Apr 2005, Sanchez 3697 (BAYLU); Mason Mountain Wildlife Management Area, in Middle Pasture, 
0.9 mi NE of gate into Headquarters Pasture, sandy soil, 29 May 2005, Sanchez 3879 (BAYLU, 
BRIT); MMWMA in Middle Pasture, 0.3 mi NE of Headquarters Bids., live oak savanna, sandy soil, 
17 May 2008, Hansen 5922 (BAYLU, TEX); granite outcrops on S side of RM 1222, 2.6 km E from 
intersection of US Hwy 87 and RM 1222 at Camp Air, frequent in dry crevice, 17 May 1979, Walters 
301 (SMU). Tarrant Co. : near Fort Worth, in old field, 15 Jul 1924, Ruth 1107 (SMU); gravel road N 
of Crowley under Santa Fe bridge, limestone gravel soil, Grand Prairie. 21 Apr 1946, Whitehouse 
15491 (SMU). 

The Oklahoma collection (Johnston Co.) consists of 5 plants — 3 are typical Spermolepis 
echinata but 2 are typical S. laevis. the fruits completely glabrous. 

From Bell Co., Texas, Wolff 2201 has perfectly smooth fruits; fruits of Wolff 2102 (Fig. lo) 
are very slightly tuberculate but better identified as Spermolepis laevis than S. inermis; Wolff 657 
(BRIT) from Bell Co., however, is clearly S inermis. Both taxa have been collected in Bell, Burnet, 
Gillespie, and Tarrant counties. Field study toward a better understanding of the distribution of 
Spermolepis laevis and its biology, especially its possible interaction with S. inermis, will be 
interesting and useful. 

7. Spermolepis organensis G.L. Nesom, sp. nov. TYPE: USA. New Mexico. Dona Ana Co.: Organ 
Mts., Rock Springs Canyon, NWNW Sec 34, T22S, R4E, common on gravelly loamy granitic 
soil on 5 deg N-facing slope, with Quercus arizonicus, Juniperus deppeana, Garrya wrightii, 
Cercocarpus montanus, Rhus trilobata, 5400 ft, 6 Jun 1995, L Mcintosh 3106 (holotype: 

NMC!). 

Similar to Spermolepis inermis in its strictly pedunculate, terminal and axillary umbels; 
different in its shorter fruiting peduncles and in its corky fruit surface with vaguely formed tubercles, 
some tubercles producing short, straight hairs, some without hairs. 

Stems ca. 20 cm, purple. Leaves: blades broadly ovate in outline, 1.5-2 cm, 2-3 ternately 
compound, ultimate divisions filiform, 4—11 x 0. 1 mm; petioles 2-8 mm. Peduncles 0.9-3.5 cm. 
Umbels terminal and axillary, all pedunculate, indeterminate; involucre bracts absent; involucel 
bractlets 1-4, margins smooth, 1-3 mm; fruiting rays 4-7, suberect and clustered, unequal, (0-)4-10 
mm (central umbellet sessile); umbellets (3-)4-6-flowered, fruiting pedicels (0.2-)l-4 mm (central 
flowers sessile to subsessile). Schizocarps 1.2-1.5 mm, dorsal ribs 3, rounded, often somewhat 
obscured by the corky epidermis, lateral ribs similar to dorsal, oil tubes 1 per dorsal interval; surface 
with vaguely formed multicellular tubercles and' or rounded lateral ridges, tubercles sometimes with a 
straight, erect, blunt-tipped unicellular hairlike cell. Chromosome number not reported. Map 3.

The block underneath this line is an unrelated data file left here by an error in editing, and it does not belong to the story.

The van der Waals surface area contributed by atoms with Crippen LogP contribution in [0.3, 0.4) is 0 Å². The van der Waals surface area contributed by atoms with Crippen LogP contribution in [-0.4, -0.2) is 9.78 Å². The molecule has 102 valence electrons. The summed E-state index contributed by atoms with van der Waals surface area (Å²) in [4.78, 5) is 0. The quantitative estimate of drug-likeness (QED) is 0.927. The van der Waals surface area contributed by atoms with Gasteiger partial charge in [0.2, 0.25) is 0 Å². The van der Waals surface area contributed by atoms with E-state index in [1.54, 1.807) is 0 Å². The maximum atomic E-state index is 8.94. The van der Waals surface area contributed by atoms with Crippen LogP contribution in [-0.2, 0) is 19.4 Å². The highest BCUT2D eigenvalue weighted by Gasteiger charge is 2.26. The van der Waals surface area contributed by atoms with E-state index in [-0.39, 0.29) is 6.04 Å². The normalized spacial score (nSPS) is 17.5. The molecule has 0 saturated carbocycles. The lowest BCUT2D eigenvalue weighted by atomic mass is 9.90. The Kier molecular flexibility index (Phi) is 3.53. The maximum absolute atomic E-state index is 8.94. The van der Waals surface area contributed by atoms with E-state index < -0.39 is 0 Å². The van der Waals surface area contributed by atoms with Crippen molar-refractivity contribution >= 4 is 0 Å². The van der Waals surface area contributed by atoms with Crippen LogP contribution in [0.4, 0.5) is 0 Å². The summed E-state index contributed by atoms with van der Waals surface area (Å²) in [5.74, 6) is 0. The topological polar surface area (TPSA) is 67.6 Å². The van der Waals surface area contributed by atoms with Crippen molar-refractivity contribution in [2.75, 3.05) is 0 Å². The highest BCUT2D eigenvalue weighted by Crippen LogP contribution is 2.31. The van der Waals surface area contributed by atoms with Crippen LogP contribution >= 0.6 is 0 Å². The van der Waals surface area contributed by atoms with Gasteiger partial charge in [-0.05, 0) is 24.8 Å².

Figure 12. 



ly of Apiastum, Ammoselinum, and Spermolepis 24 



, 1800 m; N.Mex., known 



Flowering May-Jun. Granitic gravelly loam, oak-juniper s 
only from the type collection. 

The distinctive features of Spermolepis organensis might be interpreted as derived from those 
of S. inermis. The peripheral geographic location of S. organensis (Map 3) also suggests that this 
might be true but other outlying populations of S. inermis exist. Recognition of 5. organensis as a 
species, albeit it weakly defined, emphasizes the apparent, at least partial degression of the fruit liair 
formation, the corky fruit surfaces, and the relatively short fruiting peduncles. 

If S. organensis were interpreted as of hybrid origin from extant parents, the only oilier 
species of Spermolepis currently known from the Organ Mountains is S. lateriflora. The nearest 
known occurrence of 5. inermis is to the east in Eddy Co., that also somewhat of a geographic isolate. 




0# Spermolepis inermis 
Spermolepis organensis 
A Spermolepis laevis 



: Taxonomy of Apiastrum, Ammosdinum, and Spermolepis 



8. Spermolepis divaricata (Walt.) Raf., Bull. Bot., Geneve 1: 217. 1830. Dctucus divaricatus Walt, 
Fl. Carol., 114. 1788. Ammi divarication (Walt.) Pers., Syn. PI. 1: 308. 1805. Aethusa 
divaricata (Walt.) Spreng., PI. Umbell. Prodr., 22. 1813. Sison divaricaium (Walt.) Spreng., 
Sp. Umbell., 113. 1818? Leptocaulis divaricatus (Walt.) DC, Coll. Mem. 5: 39. 1829. 

Babiron divaricaium (Walt.) Raf., New Fl. 4: 24. 1836. Apium divaricaium (Walt.) A.W. 

Wood, Amer. Bot. Fl., 140. 1870, NEOTYPE (Ward 2008, p. 475): USA. South Carolina. 

Charleston Co.: Wadmalaw Island, S of Charleston, 27 May 1988, D. Boufford & E. Wood 

23862 (GH; isoneotypes: MO, NY). 

Walter did not cite a specimen or locality; Ward (2008) noted that "Spm. 40-C, a wispy